Tag Archives: parenting

10-Year-Old Daughter At the Home-School Co-Op Embarrasses Dad

A couple of weeks ago, I’m told, my 10-year-old daughter was drinking some Coca-Cola—maybe guzzling is the right word—at the Christian home-school co-op she attends once a week. One of the Moms commented on my daughter’s ability to drink Coke so quickly. My daughter said she likes a strong lemon soda at Starbucks, suggesting she’s used to having her throat stung by carbonation and intense flavors. Then my kid added, “I’ll be great at taking shots when I’m older.”

 

That Moment When Biden Quotes Kierkegaard on Colbert

Stephen Colbert conducted an outstanding interview with Veep Joe Biden last night — moving, heartbreaking, deep, and even theological. Some of the Twitter reactions:
 

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Persistent mom scores one against the FLDS polygamist sect — scores four, actually

Imagine: a court awards you custody of your four children.

You go to get them, only to be met by the security force of a closed religious community.

That’s exactly what Sabrina Broadbent experienced.

Broadbent is a former Fundamentalist Latter Day Saint — yep, the cultic community of “Prophet” Warren Jeffs fame — and her kids were still living in the FLDS community she had left 8 years ago.

Her story was told on this evening’s World News Tonight on ABC, and she was featured on Friday’s 20/20.

Tonight’s news anchor called Broadbent’s story a “struggle by one mother waging her own battle against a powerful polygamist religious sect.”

Broadbent was “speaking out for the first time about the fight to  be reunited with her children and to teach them about life on the outside,” the anchor said.

After she was met by the security force, Broadbent returned the next day.

A crowd of FLDS members, appearing on television to be mostly women and children, surround Broadbent’s vehicle and began to weep, sing, and pray in what become “a 22-hour standoff, a mom surrounded by a sea of polygamists,” the reporter said.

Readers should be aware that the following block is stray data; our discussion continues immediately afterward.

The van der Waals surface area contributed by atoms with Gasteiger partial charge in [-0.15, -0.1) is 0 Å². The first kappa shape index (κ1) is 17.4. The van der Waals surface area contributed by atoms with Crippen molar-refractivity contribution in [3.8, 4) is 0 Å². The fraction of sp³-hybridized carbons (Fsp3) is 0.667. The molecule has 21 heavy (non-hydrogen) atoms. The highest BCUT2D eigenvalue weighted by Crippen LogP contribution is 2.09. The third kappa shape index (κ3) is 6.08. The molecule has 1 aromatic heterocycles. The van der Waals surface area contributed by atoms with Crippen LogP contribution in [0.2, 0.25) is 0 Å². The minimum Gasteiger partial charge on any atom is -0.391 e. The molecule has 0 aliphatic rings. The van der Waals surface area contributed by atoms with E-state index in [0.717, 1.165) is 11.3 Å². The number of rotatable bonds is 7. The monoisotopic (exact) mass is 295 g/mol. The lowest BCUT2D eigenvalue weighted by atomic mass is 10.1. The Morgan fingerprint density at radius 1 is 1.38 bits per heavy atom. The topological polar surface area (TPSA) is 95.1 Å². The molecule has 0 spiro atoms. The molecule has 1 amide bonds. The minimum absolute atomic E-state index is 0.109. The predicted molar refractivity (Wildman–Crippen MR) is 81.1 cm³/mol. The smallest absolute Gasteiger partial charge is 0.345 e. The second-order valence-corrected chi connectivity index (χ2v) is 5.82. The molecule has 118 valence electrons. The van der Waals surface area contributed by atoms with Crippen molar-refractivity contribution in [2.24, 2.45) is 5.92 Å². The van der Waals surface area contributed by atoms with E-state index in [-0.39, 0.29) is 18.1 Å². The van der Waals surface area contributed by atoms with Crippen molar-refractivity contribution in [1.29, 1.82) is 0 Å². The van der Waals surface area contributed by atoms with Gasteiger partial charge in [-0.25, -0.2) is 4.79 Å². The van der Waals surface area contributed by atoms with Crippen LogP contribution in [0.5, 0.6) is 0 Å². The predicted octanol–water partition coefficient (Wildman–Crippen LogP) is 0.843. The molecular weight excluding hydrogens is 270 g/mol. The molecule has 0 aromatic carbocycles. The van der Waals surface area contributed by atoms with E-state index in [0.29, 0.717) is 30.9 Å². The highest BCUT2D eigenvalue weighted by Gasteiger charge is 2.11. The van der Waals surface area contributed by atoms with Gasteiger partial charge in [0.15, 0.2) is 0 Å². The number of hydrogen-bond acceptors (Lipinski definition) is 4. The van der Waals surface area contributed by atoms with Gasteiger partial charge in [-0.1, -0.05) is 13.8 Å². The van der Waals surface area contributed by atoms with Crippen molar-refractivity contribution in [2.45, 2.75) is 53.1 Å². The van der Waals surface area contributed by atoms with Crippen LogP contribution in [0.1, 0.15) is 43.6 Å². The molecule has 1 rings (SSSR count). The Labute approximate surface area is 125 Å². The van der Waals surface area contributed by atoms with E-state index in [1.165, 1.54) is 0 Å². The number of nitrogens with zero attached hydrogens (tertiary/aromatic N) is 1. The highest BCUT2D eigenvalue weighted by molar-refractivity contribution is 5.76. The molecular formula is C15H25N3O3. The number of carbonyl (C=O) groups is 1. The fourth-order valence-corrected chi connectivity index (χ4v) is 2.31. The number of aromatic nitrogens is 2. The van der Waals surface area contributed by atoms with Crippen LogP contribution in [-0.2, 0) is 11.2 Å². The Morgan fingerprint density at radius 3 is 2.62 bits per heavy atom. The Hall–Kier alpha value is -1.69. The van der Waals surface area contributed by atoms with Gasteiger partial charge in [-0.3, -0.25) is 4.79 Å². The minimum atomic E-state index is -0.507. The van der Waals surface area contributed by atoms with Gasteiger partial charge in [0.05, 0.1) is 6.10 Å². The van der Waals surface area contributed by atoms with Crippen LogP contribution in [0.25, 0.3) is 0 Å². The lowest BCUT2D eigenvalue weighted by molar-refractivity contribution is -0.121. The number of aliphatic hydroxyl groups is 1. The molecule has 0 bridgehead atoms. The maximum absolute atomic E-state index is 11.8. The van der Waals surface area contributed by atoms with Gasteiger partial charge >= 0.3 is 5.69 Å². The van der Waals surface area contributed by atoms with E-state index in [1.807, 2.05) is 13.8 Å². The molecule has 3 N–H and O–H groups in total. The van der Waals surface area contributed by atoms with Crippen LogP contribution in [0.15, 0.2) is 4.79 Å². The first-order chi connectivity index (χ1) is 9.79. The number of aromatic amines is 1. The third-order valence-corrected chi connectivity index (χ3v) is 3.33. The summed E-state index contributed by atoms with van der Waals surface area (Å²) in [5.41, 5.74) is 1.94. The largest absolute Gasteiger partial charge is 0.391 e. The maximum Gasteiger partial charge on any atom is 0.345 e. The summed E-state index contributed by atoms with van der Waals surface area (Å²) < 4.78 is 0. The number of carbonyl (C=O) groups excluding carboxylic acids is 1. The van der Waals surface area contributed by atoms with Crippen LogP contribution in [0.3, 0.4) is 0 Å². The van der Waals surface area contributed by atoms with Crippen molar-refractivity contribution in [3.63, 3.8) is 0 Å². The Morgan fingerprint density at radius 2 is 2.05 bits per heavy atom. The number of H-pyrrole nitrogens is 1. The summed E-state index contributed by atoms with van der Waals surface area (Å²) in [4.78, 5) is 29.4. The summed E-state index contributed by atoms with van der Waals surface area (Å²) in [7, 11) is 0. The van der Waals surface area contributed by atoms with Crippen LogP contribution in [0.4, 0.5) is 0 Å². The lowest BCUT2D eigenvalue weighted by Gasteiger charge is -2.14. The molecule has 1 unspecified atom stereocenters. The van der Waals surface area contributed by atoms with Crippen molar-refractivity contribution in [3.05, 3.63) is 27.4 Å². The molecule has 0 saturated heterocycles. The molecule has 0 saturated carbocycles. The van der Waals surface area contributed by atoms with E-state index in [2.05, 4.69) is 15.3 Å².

Eventually, a sheriff’s deputy intervened, and Broadbent was allowed to leave with her kids.

The kids didn’t want to go, but “within weeks” they have adjusted to living outside the polygamist community “with the help of TV, video games, a new puppy and a huge amount of maternal love and patience,” the reporter said.

Television and video games are the new deprogramming tools? Considering where those kids came from, sounds good to me.

I was struck by the religious and social power of surrounding a single person with crying, praying, and singing. I imagine many people would have caved.

Broadbent must have grown and strengthened during those 8 years, to be able to withstand that level of emotional and spiritual persuasion, especially considering she used to be part of the community and probably still recognized some of the members.

But that’s the power of “maternal love and patience” — not a bad thing to remember on Mothers Day Weekend.

‘Priest arrested for exorcism on anorexic girl’ – The Local

Some people still believe the body is like a puppet for an immaterial soul. Some people believe the physical body is subject to invisible forces. But in some well-documented cases, the culprits in real-world problems can be found in the real-world body and more specifically in the brain.

I know next to nothing about anorexia, but the following story seems outrageous. From The Local: Spain’s News in English:

“A judge in Burgos has called for the arrest of exorcist, Jesús Hernández Sahagún, along with the girl’s priest after she went through 13 exorcisms while still a minor.

“Sahagún, the official exorcist of Valladolid, is facing charges of gender violence, causing injury and mistreatment according to local newspaper, Diario de Burgos, and has been asked to make a statement on the events.

“The events date back to 2012, when the girl began to suffer from anorexia. According to El País, her religious parents became convinced she was possessed by the devil and decided to have their child exorcised.

“She was tied up and had crucifixes positioned over her head, according to El País.

“The girl subsequently attempted suicide and an investigation was launched after her aunts and uncles filed a complaint.”